Fact sheet for the Down Syndrome Information Act

NSGC logoMany states have passed the Down Syndrome Information Act. More states are considering enacting it each year. A resource is available to help states implement the law consistent with professional guidelines.

In 2014, Delaware, Maryland, Pennsylvania, Louisiana, and Ohio joined Massachusetts, Florida, and Kentucky in passing the Down Syndrome Information Act (DSIA) into law. In 2015, Indiana, Illinois, Texas, and Minnesota enacted the law. In 2016, versions of the DSIA are pending in other state legislatures.

The National Society of Genetic Counselors has created a fact sheet for states to use to implement the DSIA that meets all the criteria of the Act.

The NSGC’s Fact Sheet

The National Society of Genetic Counselors has made available an excellent fact sheet on Down syndrome.

The content of the fact sheet tracks what I think is the best, most balanced way for presenting a Down syndrome diagnosis from the bullet point list in the 2011 NSGC guidelines.

Consider how these bullet points are balanced:

  • Babies with Down syndrome also have higher chances for feeding and digestive issues, hearing loss, vision impairments, and respiratory infections. Most of these conditions can be treated with good health care.
  • Individualized education programs can help children with Down syndrome reach their potential. Special education services at school can range from inclusion in the typical classroom with extra help to small group instruction. There are over 250 college programs for people with intellectual disabilities.
  • Individuals can be employed competitively or with supports; live independently or in a group home; and have friends and intimate relationships.

The fact sheet’s narrative concludes by recognizing that:

Research shows that the majority of adults with Down syndrome report that they are happy with their lives.

The NSGC Fact Sheet then provides a list of approved resources, based off of the NSGC guidelines, including those listed at the Prenatal Resources tab for this blog. Further, at the end of the fact sheet is space instructing the state agency to insert the information for local support resources.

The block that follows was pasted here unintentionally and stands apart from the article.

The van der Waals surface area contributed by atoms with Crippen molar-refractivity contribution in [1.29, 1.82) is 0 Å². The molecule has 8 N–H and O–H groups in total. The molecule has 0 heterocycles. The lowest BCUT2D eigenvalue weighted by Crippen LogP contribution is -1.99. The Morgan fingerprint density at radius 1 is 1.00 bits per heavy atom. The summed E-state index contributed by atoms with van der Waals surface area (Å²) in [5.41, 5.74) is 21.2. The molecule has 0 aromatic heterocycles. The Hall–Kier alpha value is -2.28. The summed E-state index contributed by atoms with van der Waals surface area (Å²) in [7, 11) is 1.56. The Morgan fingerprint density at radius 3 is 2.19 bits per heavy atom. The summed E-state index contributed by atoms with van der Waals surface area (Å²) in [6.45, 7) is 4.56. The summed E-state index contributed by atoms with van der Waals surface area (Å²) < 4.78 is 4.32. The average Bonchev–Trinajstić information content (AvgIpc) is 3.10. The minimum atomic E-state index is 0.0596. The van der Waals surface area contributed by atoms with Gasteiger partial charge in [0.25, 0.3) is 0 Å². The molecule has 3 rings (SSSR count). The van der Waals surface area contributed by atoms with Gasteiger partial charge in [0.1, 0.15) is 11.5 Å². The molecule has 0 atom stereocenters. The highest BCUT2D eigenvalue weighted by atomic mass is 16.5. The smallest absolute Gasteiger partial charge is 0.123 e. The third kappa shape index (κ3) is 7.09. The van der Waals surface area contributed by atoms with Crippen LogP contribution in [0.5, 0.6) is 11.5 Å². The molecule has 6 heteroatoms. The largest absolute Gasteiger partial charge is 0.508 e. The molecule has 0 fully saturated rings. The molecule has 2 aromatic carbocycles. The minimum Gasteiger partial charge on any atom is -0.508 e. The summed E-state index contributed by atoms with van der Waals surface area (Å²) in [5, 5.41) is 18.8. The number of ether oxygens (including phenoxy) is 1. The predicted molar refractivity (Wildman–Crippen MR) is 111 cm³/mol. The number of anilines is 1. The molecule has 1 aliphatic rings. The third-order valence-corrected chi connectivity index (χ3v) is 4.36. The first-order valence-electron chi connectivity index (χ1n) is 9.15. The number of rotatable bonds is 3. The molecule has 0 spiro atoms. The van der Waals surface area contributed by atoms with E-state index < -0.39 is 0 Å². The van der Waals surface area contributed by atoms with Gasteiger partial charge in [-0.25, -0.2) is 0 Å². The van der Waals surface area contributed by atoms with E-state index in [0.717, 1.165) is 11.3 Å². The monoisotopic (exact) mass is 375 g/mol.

Conclusion

Every state currently working on implementing and considering passage of the DSIA should look to the NSGC fact sheet as an example of what to do in providing parents balanced, accurate information about Down syndrome and available support resources.

Comments

  1. I agree that the PA information sheet is absolutely awful. I usually give it to patients, because legally I have to, but I tell them that I don’t think it’s very good. I personally find it offensive that I have to give it to patients. I will give them the Understanding a Down Syndrome diagnosis book and other info from the Down Syndrome Congress and National Down Syndrome Society.

  2. Deborah Durand says:

    I am a prenatal genetic counselor in Florida and trying to find the actual statute in Florida and access the information that the state mandates we hand out to prenatal patients after a diagnosis is received. I cannot seem to find the actual statute online. Is there a link available for us Florida genetic counselors? And are there links available for the statutes and required info in the other states?
    thank you,
    Deborah Durand

    • You can find a link to the Florida statute at this blog post. You can find statutes for states that have passed the DSIA through 2014 simply by entering their state names into the search box on the site.

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